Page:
Editor’s note: Tuesday is the 10th anniversary of the United States Supreme Court’s Citizens United decision.
When I speak to groups visiting Washington, D.C. or to my constituents back home as I travel around my west metro district, I often start by telling them something that most find surprising: I love my job.
This usually elicits laughter — understandably, given the current state of affairs — but it’s true. As I reflect on my first year representing Minnesota’s Third District in Congress, I do so with deep gratitude for the opportunity to serve in these historic times. I have made lasting friendships, met people and visited places I never would have encountered before, and achieved several legislative successes along the way.
Still, there’s no denying the fact that Congress is broken, and our politics are in serious need of repair. I speak often about the deficiencies of the social and physical design of Congress, as well as the rules that govern our process and procedures. For now, however, I’d like to focus on the single most important impediment to meaningful progress at the federal level: money in politics.
We have legalized corruption in our country through our laws and through our acceptance of a campaign finance system and general culture that requires — and even rewards — the relentless pursuit of money. Most members of Congress spend between 20 and 30 hours per week dialing for dollars. Collectively, that equates to 10,000 to 15,000 hours per week spent raising money, even when Congress is in session.
This means that members of Congress have virtually no time to interact with each other, let alone the people they represent — especially those of modest means. This in turn contributes to the hyper-partisanship that is driving the dysfunction in Congress and deepening the divisions in our country — which in turn causes more people to disengage from the political process entirely.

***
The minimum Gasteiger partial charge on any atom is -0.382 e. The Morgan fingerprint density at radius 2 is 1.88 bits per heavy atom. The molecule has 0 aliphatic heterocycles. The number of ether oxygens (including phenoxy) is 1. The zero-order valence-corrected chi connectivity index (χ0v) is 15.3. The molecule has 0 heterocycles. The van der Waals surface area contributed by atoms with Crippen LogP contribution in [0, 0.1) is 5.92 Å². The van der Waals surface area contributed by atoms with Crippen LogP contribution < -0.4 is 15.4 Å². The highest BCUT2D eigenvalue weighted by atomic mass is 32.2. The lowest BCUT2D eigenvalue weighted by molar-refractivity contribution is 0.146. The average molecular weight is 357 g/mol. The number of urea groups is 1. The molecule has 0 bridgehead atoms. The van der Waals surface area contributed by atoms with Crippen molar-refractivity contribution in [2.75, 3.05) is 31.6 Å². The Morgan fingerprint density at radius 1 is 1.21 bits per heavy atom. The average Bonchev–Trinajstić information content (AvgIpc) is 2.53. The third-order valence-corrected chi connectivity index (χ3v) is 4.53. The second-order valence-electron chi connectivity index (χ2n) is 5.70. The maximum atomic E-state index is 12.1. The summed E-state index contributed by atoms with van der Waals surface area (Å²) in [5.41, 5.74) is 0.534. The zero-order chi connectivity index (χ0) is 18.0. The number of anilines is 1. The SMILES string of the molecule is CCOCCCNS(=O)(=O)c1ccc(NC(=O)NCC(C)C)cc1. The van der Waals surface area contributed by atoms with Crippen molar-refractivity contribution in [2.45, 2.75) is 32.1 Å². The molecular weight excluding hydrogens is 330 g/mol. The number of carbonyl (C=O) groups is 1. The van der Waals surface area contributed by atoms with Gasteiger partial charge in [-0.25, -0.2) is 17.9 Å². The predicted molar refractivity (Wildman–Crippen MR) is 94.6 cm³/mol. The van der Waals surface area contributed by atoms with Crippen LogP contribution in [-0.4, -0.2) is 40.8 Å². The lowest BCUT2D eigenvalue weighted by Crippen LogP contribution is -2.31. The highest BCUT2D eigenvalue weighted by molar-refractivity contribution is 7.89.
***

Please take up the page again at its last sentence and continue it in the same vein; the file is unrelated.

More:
These are serious — and possibly existential — challenges to our democracy. That’s the bad news. The good news is that it’s not too late to fix it — starting with the very first bill of the 116th Congress: H.R.1, the For the People Act.
H.R.1 is an expansive voter protection and campaign finance and ethics reform package. It would expand voter participation in our elections by making it easier for eligible voters to cast their ballots, including by making Election Day a national holiday. It would reduce the influence of money in politics by requiring stricter disclosure requirements and creating a public financing system that would empower small donors. And it would enhance our ethical standards by slowing the revolving door between government and lobbying and enhancing the disclosure rules that govern members of Congress as well as lobbyists.
To most Minnesotans — and huge majorities of Americans, according to public opinion polls — these are commonsense proposals. And yet, Senate Majority Leader Mitch McConnell declared H.R.1 dead-on-arrival, calling it a Democratic “power grab.”
I have often said that we do not have a hardware problem. What we have is a software problem, meaning that we need more elected representatives in Congress — especially in the Senate — who are willing to place the common interest ahead of narrow self-interest and make commonsense reform a priority.
As a vice chair of the Democracy Reform Task Force — and a proud cosponsor of H.R.1 — I am doing what I can to lead the charge for reform on the inside. What we need are people like you — and millions more across the country to cast your ballots in November for others who are willing to join us.
For that reason, even if campaign finance reform is not your top priority in the upcoming election, I encourage you to make it your number two issue. Chances are, nothing meaningful will happen on the issue you care most about without making real progress on campaign finance and ethics reform — and that begins with H.R.1.